Southeastern shambles: Now it doesn’t know how long its trains are

On guard: Police and security officers watch Lewisham station at the end of last Tuesday's rush hour
On guard: Police and security officers watch Lewisham station at the end of last Tuesday’s rush hour

Does anyone know what’s going on at Southeastern? A little snapshot from Twitter from Sunday provided an insight into just what a mess the rail company’s communications are in.

As mentioned earlier this month, Greenwich & Woolwich parliamentary candidate Matt Pennycook’s been chasing the firm over the ongoing issues from the Thameslink programme – particularly as services on the Greenwich line have been subjected to big cuts. What happened to the promised 12-car trains that would help mop up displaced passengers? This is a vital question, not just because of the problems faced by passengers, but because public money’s gone into extending platforms so they can accommodate longer trains.

Even though platforms up and down the line have been extended, there’s a problem with Woolwich Dockyard station, which lies in a brick cutting and can’t be extended. Even though this issue’s been known about for years, neither the Government nor Southeastern have fitted trains on the line with selective door opening (hop on the DLR at Cutty Sark to see this in action).

On Sunday morning, a despairing tweet from the Labour man:

Up popped the social media team at Southeastern…

Which prompted Pennycook to pull rank.

I’m sure Pennycook’s next exchange with Southeastern MD David Statham will be an interesting one.

So why did the Southeastern tweeter get it so wrong? Southeastern is strangely incapable of tailoring messages for different parts of its network – the same information that appears at Deptford also appears at Dover, even though services from those stations have nothing in common.

I took a day trip to Margate on Saturday and saw the same, rushed, generic poster about major engineering works there as I’d seen at Charlton – even though the two stations were affected in completely different ways. So if their communications department can’t tell Greenhithe from Greenwich or Westenhanger from Woolwich Arsenal, why would their Twitter team?

Ghost train: The new trains from Victoria Southeastern hasn't told you about
Ghost train: The new trains from Victoria Southeastern hasn’t told you about. Thursday’s 23.51 from Peckham Rye.

This lack of understanding of how different routes need different information also means Southeastern can’t even put across positive messages. Last week’s timetable change contains one big boon – late evening trains from Victoria to Dartford via Bexleyheath; providing an alternative West End terminal as well as help for anyone visiting King’s College Hospital.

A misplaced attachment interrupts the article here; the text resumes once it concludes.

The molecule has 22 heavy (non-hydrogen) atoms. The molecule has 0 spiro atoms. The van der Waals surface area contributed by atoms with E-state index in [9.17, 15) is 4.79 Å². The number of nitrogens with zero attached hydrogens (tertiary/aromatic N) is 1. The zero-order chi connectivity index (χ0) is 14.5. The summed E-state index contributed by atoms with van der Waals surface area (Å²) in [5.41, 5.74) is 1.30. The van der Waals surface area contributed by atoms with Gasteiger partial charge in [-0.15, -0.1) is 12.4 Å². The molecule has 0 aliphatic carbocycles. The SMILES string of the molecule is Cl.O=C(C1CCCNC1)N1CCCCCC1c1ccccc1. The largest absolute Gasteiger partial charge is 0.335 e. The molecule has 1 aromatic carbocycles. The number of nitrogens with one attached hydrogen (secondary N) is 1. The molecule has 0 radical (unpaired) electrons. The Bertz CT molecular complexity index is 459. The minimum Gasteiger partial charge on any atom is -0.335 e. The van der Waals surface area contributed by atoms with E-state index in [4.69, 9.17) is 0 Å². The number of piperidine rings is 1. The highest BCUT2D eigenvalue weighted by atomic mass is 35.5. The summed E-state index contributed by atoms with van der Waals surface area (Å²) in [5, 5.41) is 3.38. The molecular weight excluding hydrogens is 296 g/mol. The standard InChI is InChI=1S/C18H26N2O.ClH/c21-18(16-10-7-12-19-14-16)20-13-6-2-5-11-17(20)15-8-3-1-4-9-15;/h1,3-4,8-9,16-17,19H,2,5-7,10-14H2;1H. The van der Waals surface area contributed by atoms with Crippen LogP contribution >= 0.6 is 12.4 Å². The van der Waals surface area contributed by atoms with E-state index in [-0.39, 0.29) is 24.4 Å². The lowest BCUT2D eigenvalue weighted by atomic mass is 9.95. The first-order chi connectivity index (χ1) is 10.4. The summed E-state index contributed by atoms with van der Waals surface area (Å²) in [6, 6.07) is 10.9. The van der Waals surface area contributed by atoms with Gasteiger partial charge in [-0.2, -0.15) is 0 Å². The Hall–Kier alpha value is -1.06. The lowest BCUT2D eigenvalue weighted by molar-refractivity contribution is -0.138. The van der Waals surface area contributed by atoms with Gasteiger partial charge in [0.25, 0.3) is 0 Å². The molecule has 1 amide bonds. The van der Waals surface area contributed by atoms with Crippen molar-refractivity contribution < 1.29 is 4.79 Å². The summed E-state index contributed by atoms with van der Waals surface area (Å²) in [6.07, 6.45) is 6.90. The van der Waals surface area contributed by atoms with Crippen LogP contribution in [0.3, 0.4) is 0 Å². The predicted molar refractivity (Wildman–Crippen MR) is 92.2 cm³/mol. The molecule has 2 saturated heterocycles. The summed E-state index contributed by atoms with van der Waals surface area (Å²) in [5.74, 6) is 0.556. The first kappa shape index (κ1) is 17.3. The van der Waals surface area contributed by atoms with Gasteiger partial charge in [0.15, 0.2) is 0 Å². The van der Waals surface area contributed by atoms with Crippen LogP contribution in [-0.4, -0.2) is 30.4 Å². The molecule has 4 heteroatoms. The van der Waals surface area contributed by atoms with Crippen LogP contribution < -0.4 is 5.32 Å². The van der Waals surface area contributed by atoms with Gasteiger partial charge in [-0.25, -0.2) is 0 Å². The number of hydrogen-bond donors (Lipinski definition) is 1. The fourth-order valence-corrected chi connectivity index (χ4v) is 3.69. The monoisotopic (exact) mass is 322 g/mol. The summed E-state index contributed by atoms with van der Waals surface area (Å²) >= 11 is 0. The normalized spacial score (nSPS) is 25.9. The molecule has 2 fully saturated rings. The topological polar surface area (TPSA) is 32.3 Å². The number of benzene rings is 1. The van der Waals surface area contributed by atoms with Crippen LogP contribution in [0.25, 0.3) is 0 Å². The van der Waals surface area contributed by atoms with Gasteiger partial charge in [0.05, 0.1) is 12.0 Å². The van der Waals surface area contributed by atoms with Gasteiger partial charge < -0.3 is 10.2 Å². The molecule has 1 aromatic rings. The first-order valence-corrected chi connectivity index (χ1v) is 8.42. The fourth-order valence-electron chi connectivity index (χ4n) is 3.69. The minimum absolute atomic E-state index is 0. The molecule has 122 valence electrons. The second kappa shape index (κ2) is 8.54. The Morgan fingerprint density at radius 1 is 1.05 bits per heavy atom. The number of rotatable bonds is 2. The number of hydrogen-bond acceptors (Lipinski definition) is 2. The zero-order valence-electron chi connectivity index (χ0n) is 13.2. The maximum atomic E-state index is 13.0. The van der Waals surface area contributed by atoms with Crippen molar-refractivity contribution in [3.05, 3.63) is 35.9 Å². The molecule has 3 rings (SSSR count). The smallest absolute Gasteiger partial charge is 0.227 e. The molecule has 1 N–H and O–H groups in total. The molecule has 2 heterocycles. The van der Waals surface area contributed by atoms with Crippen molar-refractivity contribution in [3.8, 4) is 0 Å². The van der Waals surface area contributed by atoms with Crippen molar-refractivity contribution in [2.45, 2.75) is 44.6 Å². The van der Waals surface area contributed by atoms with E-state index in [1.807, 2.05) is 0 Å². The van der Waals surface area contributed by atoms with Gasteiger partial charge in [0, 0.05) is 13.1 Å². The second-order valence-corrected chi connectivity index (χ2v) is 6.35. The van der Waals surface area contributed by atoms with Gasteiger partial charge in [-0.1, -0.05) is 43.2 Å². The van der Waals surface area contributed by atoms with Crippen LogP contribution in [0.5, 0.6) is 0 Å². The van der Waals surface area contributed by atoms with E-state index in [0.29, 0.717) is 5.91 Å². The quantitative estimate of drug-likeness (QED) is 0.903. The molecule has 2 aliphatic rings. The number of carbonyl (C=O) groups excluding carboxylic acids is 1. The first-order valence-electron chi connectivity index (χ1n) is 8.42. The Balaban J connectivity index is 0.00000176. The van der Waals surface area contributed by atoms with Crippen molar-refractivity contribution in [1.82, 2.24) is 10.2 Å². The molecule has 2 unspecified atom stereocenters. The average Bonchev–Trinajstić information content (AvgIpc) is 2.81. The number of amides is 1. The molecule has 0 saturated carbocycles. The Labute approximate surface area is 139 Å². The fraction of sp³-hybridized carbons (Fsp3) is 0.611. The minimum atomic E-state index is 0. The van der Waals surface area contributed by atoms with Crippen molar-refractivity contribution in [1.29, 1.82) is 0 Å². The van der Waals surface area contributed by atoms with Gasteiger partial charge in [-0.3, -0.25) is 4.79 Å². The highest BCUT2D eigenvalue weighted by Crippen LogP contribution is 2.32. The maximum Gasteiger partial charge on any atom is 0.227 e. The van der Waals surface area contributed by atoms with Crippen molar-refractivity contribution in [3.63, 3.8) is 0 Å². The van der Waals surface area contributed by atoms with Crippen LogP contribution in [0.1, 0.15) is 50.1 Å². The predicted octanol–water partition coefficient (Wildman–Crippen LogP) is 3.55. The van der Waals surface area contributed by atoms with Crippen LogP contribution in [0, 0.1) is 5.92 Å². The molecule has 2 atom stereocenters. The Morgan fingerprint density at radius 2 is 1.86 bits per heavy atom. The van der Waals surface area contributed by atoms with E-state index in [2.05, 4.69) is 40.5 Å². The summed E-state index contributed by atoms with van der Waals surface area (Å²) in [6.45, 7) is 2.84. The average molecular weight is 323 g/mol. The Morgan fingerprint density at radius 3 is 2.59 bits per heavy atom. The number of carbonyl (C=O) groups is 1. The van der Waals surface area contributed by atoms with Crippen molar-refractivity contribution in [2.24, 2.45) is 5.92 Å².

These extra trains have had almost no publicity – just a single, tiny line in generic posters. People in Kidbrooke will be no more aware than their counterparts in Canterbury. So it wasn’t a surprise that when I took a late train back from Peckham Rye to Blackheath last Thursday, it was almost empty.

National politicians from both Labour and Conservative parties are as much to blame for Southeastern’s woes as the company’s dire management, as From The Murky Depths rightly points out. It’s laughable to see Bexleyheath’s Tory MP James Brokenshire threaten Southeastern with a “last chance” less than five months after his government colleagues rewarded the firm’s failure with a new franchise, rather than handing the metro routes to Transport for London.

If the capital had an effective political opposition, it’d be hammering the likes of Brokenshire on why London can’t run its own railway. It doesn’t, so they get away with this posturing.

But even if signals fail, points seize up and snow blocks the line, the one thing Southeastern has total control over is its communications – not just with passengers, but with local politicians. If it can’t even deal honestly with the latter, what hope has Southeastern got for dealing with the rest of us?

15 comments

  1. Yes, I only found out about the additional trains running to and from London Victoria by accident last Friday. This is fantastic for many passengers who have either been risking life and limb to get to work on completely packed 6 carriage trains since the removal of the loop like to London Bridge, or could not easily get home with the lack of services from West London in the evening. I took a 10.09 pm train very few others did but then, as is clear, there has been no concerted promotion by South Eastern – also the train seemed to be 8 carriages – way over the number need after 7pm.

  2. I think Southeastern *are* running a 12 car through Greenwich in the peak. Sadly it’s the return leg out from just one of three going into central London in the morning peak. As such its of no use, as it’s heading out from central London to the suburbs at about 9am, when no one is going that way.

    They should be putting big posters up at every station on the 3 dartford lines about later Vic trains. Cheap and easy win.

  3. Correct. I think there are two counter-peak (away from London in the morning) services which are 12-car. They skip Woolwich Dockyard.

  4. I tweeted a comment concerning the lack of publicity prior to the cutting of Charing Cross trains on the Greenwich line. The response was that London Bridge station had been “plastered” with information – which response was promptly deleted!